What Do You Think Will Be the Greatest Benefits of the Debate?

There have been and there will continue to be great and wonderful benefits from the debate.

1. Because of the debate many people of the world will hear of the church of our Lord who otherwise would not have heard of it.

2. Some have already been baptized into Christ as a consequence of having heard the debate, and others will be.

3. I think the debate will cause New Testament churches—especially those in the Dallas-Fort Worth area—to become more militant in the battle for truth. The whole world will know that we have absolutely nothing to fear in going up against the forces of atheism.

4. Most probably, there will be other debates. Wouldn’t it be wonderful if one or two debates of this type could be conducted every year—on campuses of colleges and universities everywhere. It seems to me that congregations should—beginning right now—set aside funds to help so that at least one debate per year can be conducted.

5. I think the debate will astound the philosophical world. Dr. Flew will be discredited as a debater in the eyes of his fellow-atheists. Can you imagine an honest, sincere student in one of Dr. Flew’s classes—with a copy of the WARREN-FLEW DEBATE in his hand?

6. The debate will emphasize to God’s people everywhere—and especially to Gospel preachers—the value of and the importance of real education. What an example we have in Thomas Warren.

7. Undoubtedly, the greatest benefits (which cannot be measured) will come from (1) the book, and (2) the video-tape. The book is now being published, and the video-tape will soon be available. These will be tremendous tools in combating the forces of atheism.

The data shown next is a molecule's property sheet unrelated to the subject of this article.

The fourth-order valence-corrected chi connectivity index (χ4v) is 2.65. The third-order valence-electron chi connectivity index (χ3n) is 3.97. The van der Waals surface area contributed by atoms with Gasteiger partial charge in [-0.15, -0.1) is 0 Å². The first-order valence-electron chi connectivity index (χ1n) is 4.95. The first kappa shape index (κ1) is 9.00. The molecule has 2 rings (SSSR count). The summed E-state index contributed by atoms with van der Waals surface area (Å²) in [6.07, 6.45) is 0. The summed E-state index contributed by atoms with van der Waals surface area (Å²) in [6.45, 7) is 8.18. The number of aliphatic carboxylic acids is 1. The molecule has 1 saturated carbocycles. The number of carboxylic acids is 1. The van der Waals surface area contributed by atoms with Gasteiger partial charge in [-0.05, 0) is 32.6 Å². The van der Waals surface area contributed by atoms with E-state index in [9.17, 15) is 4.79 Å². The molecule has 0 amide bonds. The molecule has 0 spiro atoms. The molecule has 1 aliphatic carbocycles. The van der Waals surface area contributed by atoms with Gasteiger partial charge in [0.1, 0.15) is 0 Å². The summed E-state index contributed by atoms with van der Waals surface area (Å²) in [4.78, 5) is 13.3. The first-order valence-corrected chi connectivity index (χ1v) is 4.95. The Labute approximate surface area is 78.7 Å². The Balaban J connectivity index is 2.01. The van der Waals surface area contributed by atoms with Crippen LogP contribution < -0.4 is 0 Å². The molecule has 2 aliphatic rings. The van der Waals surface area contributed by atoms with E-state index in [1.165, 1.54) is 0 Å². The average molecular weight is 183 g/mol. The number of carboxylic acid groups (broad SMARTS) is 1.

CONCLUSION

Brethren, the debate was wonderful and will prove to be one of the most significant events in the history of God’s people.

We express our sincere thanks to Gary Ealy, Rex Dean, Perry Hall, the elders and members of the University church of Christ in Denton, Texas—for making the debate possible. We thank God for—and continue to pray for—brother Thomas Warren. We express our gratitude to the God of heaven by whose providence the debate was brought about. Also, our sincere thanks to Dr. Flew for his willingness to have his atheistic philosophies tested upon the polemic platform. Likewise, we express sincere thanks to brethren Bob Camp and James Bales for their wonderful assistance before and during the debate.

We fervently pray that God will continue to use this great work to His glory and to the salvation of thousands of souls.

I COULD NEVER BE AN ATHEIST